Quito – Equador
Or San Francisco de Quito, to give it it’s full name.
Considering the latest stool report, it is perhaps fortuitous that we are staying in the Hotel Hilton Colon tonight. Feels somehow appropriate. Also, turns out they do have wi-fi after all, so just time for a quick few minutes on the blog before turning in.
Not too sure what to make of Quito. Flying into the airport, Quito itself looks to be a large urban sprawl across rolling green countryside. The city appears, on the surface, to be clean and orderly, but there are certain signs that all might not be as it appears.
For example, in the airport immigration lounge, there is a large sign stating that it is illegal to import children for pornography and prostitution. On the streets outside the hotel, a young gentleman thrusts a pamphlet into my hand inviting me to a new erotic bar that is opening just round the corner. In the hotel room, the blurb says “don’t go out at night, it’s too dangerous”.
Mmm, think we might give the erotic bar a miss, I mean it’s not as though this is Krung Thep
is it ?
Weather wise, considering we are more or less bang on the Equator, it’s not that hot. This is no doubt because Quito itself is quite high (2,800 metres making it the second-highest administrative capital city in the world after La Paz, Bolivia). We are told it will be hot at the Galapagos Islands however.
We seem to be getting more and more Latin as we move up South America. Chile was an interesting mix of indigenous Indians and Spanish conquistadors. Not very much spicy Latin music (plenty of Irish!). Peru on the other hand appeared to have a higher percentage of indigenous people. Some Latin and plenty of pan pipes. Equador, the people have their own unique characteristics, though again, largely indigenous. Music is spicing up too.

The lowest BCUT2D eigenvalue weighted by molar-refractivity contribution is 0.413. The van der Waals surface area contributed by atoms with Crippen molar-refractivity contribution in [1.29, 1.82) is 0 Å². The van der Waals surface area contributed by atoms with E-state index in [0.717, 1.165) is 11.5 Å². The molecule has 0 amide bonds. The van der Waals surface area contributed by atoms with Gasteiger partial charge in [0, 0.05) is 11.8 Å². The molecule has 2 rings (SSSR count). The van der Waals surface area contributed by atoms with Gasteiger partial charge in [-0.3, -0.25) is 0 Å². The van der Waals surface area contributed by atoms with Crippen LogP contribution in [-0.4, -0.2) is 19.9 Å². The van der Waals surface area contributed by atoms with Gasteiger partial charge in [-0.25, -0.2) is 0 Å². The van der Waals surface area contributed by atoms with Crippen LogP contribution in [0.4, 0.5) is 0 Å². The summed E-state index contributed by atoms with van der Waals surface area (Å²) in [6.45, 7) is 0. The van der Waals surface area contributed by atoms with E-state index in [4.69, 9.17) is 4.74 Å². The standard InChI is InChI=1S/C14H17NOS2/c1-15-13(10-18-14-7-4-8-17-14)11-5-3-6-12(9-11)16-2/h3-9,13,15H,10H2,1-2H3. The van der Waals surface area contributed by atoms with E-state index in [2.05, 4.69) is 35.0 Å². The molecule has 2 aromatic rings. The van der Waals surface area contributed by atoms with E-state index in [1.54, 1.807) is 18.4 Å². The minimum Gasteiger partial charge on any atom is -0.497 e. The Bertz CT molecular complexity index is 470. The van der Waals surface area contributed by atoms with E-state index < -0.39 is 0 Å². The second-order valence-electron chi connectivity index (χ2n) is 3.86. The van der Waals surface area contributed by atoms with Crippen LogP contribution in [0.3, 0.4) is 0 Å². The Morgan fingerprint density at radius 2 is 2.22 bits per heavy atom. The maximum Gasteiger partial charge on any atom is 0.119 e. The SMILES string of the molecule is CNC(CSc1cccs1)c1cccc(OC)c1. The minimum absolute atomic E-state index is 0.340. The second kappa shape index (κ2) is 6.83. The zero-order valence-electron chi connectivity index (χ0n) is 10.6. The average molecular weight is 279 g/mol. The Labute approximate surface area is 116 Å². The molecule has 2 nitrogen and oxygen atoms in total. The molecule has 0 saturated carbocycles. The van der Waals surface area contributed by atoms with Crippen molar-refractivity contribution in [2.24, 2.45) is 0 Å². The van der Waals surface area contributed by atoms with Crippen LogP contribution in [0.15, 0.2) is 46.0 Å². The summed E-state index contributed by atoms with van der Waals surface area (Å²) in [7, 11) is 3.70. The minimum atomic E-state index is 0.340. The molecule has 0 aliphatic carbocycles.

So, not too bothered then that we aren’t sticking around (though I may be doing them a disservice as appearances can be deceptive).
We met the Galapagos representative and some of the other people that will be joining us on the trip. We’re actually only out on the islands for 4 days (3 nights), some of the others are staying on the boat for a whole
week. Mr. Galapagos tells us that 50% of the wildlife is underwater and we will be doing lots of snorkelling. He says we will find that the wild life isn’t as wild as we might think, and it is quite common to go swimming with sea-lions, turtles and sharks. (‘Scuse me, did he say sharks?)
Anyway, up at 5:00am tomorrow and will be out of touch until the end of March. Promises to be an interesting few days. (Sharks?)
Night night. (He didn't say sharks did he? Hello? Hello? Someone tell me he didn't say sharks please!)
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